Lie on the floor at mattress height in a room at Wainui Beach Hideaway and you can see poems on the walls, inscribed there in pencil by the shearers who lived in the cottage when it sat on a farm in Gisborne’s foothills. Higher up the wall are names scribbled around light switches – the earliest from the 1880s.
Gisborne artist Glen Mills found the house in 1998 when he was on the lookout for a studio. A fellow artist had had a shearer’s cottage relocated, a “divine little building”, as Glen describes it, and knew of another one which wasn’t suitable for her because the gable was too high.
He’d recently completed a diploma in business studies in sport and tourism, which included a paper on heritage tourism.
“So I thought, what could I do in Gisborne that would reflect the heritage of the community?”
He’d grown up in the town, left to go to teachers college in Auckland, lived in Rarotonga for two years, and returned home in 1989.
Glen went up the coast to have a look at two shearers’ cottages on a fifth-generation farm.
“They were in terrible condition but the bones were stunning,” he says. He bought one of them, put it on a truck and took it back to Wainui Beach, where he spent six months restoring it, and in the process, discovering its history.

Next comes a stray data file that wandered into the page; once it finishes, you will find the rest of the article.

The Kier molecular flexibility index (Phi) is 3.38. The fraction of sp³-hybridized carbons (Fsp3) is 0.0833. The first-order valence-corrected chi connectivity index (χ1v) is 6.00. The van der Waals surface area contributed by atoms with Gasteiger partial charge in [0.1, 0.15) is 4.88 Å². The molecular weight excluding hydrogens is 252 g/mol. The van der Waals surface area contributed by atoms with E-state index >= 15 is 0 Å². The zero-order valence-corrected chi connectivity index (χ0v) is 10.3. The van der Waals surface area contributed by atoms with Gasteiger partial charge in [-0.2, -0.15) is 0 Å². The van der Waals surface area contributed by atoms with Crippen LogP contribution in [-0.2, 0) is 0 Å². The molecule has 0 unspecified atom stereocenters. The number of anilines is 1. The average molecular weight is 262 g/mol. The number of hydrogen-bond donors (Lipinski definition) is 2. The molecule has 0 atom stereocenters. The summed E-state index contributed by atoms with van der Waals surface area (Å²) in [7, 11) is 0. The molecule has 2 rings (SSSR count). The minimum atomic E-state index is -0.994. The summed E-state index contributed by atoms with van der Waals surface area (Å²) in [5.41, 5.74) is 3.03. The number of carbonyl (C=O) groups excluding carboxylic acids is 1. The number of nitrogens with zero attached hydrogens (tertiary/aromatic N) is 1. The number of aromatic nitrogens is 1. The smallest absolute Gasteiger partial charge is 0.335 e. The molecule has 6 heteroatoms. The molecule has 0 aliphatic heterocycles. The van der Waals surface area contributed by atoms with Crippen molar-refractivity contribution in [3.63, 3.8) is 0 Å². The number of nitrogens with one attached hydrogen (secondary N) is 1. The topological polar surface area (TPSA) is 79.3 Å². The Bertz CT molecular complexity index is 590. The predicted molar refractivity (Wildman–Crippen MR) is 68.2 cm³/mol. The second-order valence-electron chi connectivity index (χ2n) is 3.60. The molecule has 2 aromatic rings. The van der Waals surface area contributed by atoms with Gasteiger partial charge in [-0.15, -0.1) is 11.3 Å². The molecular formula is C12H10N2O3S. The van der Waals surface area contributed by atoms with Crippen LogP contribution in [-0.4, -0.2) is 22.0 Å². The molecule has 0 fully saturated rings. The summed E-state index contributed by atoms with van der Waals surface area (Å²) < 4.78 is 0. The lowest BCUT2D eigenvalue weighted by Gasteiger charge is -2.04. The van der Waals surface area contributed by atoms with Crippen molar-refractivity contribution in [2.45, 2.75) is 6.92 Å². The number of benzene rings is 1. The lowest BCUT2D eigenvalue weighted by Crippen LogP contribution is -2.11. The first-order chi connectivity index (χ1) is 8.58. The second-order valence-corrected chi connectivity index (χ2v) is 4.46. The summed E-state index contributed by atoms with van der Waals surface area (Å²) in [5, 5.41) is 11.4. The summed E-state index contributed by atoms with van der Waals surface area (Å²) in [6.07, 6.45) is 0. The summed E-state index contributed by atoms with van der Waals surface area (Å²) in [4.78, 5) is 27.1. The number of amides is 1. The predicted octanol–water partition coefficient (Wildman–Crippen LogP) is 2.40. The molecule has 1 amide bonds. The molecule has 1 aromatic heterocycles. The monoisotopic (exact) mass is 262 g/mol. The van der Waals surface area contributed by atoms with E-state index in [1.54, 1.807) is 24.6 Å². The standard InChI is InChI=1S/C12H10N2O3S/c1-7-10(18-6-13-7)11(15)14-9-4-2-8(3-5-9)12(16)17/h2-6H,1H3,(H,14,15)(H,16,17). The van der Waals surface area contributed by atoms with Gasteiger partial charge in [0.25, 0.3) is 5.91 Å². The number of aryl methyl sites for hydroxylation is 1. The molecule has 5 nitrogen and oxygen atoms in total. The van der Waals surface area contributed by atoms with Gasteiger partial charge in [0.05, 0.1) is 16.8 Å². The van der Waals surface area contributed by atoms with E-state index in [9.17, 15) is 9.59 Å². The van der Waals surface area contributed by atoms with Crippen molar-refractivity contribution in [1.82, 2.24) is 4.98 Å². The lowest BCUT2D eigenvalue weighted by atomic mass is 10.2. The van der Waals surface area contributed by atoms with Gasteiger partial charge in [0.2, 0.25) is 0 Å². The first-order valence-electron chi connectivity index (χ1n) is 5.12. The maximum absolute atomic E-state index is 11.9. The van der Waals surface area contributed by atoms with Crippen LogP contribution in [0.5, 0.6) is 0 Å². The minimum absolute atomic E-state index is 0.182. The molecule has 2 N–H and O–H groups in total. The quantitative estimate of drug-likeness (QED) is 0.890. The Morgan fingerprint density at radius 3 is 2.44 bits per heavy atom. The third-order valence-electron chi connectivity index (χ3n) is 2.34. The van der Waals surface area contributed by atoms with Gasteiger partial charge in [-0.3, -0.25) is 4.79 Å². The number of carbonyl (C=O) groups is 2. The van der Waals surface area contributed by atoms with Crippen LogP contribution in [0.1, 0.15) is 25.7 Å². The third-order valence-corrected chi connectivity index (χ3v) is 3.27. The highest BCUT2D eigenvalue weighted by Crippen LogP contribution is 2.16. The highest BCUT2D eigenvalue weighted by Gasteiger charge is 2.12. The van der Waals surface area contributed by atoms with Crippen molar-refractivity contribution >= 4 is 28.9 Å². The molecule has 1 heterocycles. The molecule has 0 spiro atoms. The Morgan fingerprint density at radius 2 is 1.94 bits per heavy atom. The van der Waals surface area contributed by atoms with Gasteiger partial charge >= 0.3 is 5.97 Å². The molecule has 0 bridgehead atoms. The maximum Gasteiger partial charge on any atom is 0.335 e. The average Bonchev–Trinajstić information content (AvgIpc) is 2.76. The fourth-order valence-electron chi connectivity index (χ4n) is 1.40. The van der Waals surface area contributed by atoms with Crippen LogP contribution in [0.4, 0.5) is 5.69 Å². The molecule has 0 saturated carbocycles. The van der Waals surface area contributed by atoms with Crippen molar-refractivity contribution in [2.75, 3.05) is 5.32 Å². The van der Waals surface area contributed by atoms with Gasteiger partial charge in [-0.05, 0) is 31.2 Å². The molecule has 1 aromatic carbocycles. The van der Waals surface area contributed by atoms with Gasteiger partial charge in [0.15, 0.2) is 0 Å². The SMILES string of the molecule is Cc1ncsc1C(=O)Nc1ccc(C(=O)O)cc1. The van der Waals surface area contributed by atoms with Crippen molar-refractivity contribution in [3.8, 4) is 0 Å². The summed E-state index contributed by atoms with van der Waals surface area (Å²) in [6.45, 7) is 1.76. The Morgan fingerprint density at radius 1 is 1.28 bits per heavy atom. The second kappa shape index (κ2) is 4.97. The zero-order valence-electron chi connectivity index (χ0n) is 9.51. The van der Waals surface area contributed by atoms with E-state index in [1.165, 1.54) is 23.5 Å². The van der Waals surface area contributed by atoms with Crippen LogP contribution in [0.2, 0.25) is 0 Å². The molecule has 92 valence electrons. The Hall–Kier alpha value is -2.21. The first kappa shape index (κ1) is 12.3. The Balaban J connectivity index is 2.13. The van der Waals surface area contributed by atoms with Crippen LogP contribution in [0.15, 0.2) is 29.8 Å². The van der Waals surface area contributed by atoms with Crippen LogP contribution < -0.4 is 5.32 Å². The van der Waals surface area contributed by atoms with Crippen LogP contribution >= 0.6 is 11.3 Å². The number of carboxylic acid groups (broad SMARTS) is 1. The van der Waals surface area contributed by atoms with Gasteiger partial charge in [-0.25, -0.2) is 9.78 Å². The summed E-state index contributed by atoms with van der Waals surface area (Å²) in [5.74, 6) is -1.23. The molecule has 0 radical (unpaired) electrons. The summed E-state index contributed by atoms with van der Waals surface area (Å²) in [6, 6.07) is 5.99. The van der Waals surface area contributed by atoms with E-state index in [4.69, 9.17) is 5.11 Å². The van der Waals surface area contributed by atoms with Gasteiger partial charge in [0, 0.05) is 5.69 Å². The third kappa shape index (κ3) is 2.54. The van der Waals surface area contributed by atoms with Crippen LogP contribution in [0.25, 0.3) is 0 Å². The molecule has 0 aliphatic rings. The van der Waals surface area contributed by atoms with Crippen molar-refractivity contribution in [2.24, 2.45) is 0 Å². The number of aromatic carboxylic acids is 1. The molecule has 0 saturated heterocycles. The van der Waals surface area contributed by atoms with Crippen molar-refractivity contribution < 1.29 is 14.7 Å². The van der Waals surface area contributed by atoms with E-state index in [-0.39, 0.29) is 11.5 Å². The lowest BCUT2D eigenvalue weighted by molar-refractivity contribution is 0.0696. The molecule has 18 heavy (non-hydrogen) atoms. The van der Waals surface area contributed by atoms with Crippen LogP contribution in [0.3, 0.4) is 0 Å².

With the help of a builder, he retained as much as possible of the original cottage, even keeping the original iron roof – complete with Queen Victoria’s stamp, but building another one above it so the building is now encased inside another. One floor and two sets of doors came from another cottage destroyed in Cyclone Bola.
The original walls were all tongue-in-groove rimu and the floors matai. A friend of Glen’s helped oil the floor and, rather tragically, sanded off the signatures he found on the boards. A 1928 signature written above a door in the kind of chalk used to mark sheep escaped sanding – that room is now called ‘Polly’s Room’ in her memory.
When the restoration was finished, Glen brought the previous owner down to see it, who shared more of its history with him. While it was on the farm, he said, occupied over generations by itinerants, there had never been a fight within its walls.
“He cried,” Glen recalls, “because if he’d kept it he would have burned it down.”
Glen later bought a little post-war lean-to cottage and added it to the property, which he ran as a bed and breakfast until he sold it in 2004.
It’s now owned by Clive Dean and his wife, who also run the local YHA.
“There are lots of beachfront baches at Wainui Beach,” Clive says, “but it’s probably one of the only ones where you’ll get total privacy.”
And also possibly the only one with century-old graffiti on its walls.